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Suicide Prevention Week - How You Can Help Save Lives

September 10, 2007 12:01 AM

As groups around the country mark Suicide Prevention Week, experts from NHS Greater Glasgow and Clyde (NHSGGC) are emphasising the importance of communication as a way of helping save lives.

From today (Monday 10th) through to next Sunday (the 16th), the annual focus on preventing suicides is being marked within Greater Glasgow and Clyde by urging people to talk more and listen more. Dr Trevor Lakey, from NHSGGC's Mental Health Partnership, explains: "Everyone can help do something to help prevent suicide. Maybe not everyone realises this, but suicide prevention is actually something you can be trained in and it's essentially all about learning how to talk and to listen to people in crisis."

Dr Lakey, who is also Choose Life Coordinator* for the Glasgow City area, adds: "In Glasgow City alone, well over a thousand people have been through training in suicide prevention skills, including the ASIST course -Applied Suicide Intervention Skills Training. Several hundred more people are scheduled to undergo training over the next year or so.

"It's very encouraging that so many agencies, groups and individuals are prepared to invest time and energy in better preparing themselves to help people at risk of suicide."

A number of efforts to tackle and reduce levels of suicide and self-harm are underway within the NHSGGC area, working with a variety of different partner organisations.

One project set up with help from Choose Life is North Glasgow LifeLink, which is hosting an International Suicide Awareness Day today (Monday). LifeLink Project Manager Beryl Donnelly explains how they work: "LifeLink was set up in direct response to a number of suicides in the north of the city. We're now becoming established as a local centre dedicated to suicide prevention and to providing support for people who self harm. There are well-established connections between poverty and ill-health, and suicide and self-harm are no exception.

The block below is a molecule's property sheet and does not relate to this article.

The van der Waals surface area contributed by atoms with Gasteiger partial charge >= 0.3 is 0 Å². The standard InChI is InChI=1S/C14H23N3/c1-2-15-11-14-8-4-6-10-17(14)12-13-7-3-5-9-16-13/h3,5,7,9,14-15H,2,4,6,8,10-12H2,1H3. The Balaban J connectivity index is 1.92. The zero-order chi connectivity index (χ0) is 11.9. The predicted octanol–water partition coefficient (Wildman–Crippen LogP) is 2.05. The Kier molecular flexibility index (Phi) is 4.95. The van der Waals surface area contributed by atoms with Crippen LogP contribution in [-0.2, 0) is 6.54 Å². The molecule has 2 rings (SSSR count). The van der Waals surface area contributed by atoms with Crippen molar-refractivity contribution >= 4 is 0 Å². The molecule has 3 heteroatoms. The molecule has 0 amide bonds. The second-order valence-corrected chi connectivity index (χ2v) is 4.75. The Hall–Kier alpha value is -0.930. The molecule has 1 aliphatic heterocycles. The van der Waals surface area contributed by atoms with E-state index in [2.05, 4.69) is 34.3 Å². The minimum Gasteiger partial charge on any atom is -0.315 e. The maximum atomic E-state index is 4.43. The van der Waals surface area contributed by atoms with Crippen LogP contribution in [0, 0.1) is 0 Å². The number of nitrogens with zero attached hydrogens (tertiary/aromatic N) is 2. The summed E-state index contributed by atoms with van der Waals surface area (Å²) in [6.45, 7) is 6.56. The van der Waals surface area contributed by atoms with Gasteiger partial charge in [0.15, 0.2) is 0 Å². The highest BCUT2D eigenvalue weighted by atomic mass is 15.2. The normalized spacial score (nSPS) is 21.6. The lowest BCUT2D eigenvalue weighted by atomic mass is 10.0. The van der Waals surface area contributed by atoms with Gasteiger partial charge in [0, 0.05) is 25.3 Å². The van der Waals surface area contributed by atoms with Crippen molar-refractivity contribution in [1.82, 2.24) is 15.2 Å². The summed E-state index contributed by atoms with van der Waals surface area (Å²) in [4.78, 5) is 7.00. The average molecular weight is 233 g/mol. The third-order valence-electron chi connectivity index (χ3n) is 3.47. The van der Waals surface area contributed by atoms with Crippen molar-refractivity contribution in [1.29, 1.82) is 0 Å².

"We hope we can help more people to choose life when they've lost their relationship with living. We hope they can in turn pass this on to other people, through good example and through suicide prevention training in the community."

A number of people helped by North Glasgow LifeLink told a recent evaluation how it had helped them overcome their suicidal thoughts:

* "I can talk to adults without feeling paranoid and useless; I can understand my emotions and I stopped using alcohol to suppress them".
* "I feel I am on the way to being stable"
* "Helped me overcome the way I felt about life, myself and suicidal thoughts"
* "Gave me hope for the future and made me think that I should stop feeling guilty"
* "LifeLink helped me to understand that I am not alone, that there is support and that I had to make the first move"
* "If it was not for them I would not be here"

One of the main features of NHS Greater Glasgow and Clyde's work on suicide prevention has been to identify and build extra support for the most vulnerable groups; young people, people misusing alcohol and drugs, homeless people, older people. Work is also ongoing through targeting primary care services and research to gain better understanding of needs of vulnerable young people.

If you need to talk about your feelings you can call Samaritans on 08457 90 90 90 or Breathing Space on 0800 83 85 87 (6pm-2am)

ENDS


* For more information contact NHS Greater Glasgow and Clyde Communications on 0141 201 4429.
* For more details on North Glasgow LifeLink, please see http://www.lifelink.org.uk/.
* A significant rise in the levels of suicide across Scotland during the 1990s led to mounting concern and a desire to respond to this tragic loss of life.  The response was the creation of the national Choose Life strategy and action plan, launched in 2002.  This set a target of reducing suicides by 20% by 2013.  This gave a focus and some dedicated resources to every area of Scotland to galvanise efforts to reverse this trend.  There is a Choose Life programme in every local authority area in Scotland, each drawing in contributions from multiple agencies and community interests.
* *Choose Life is Scotland's national strategy and action plan to prevent suicide. See www.chooselife.net.

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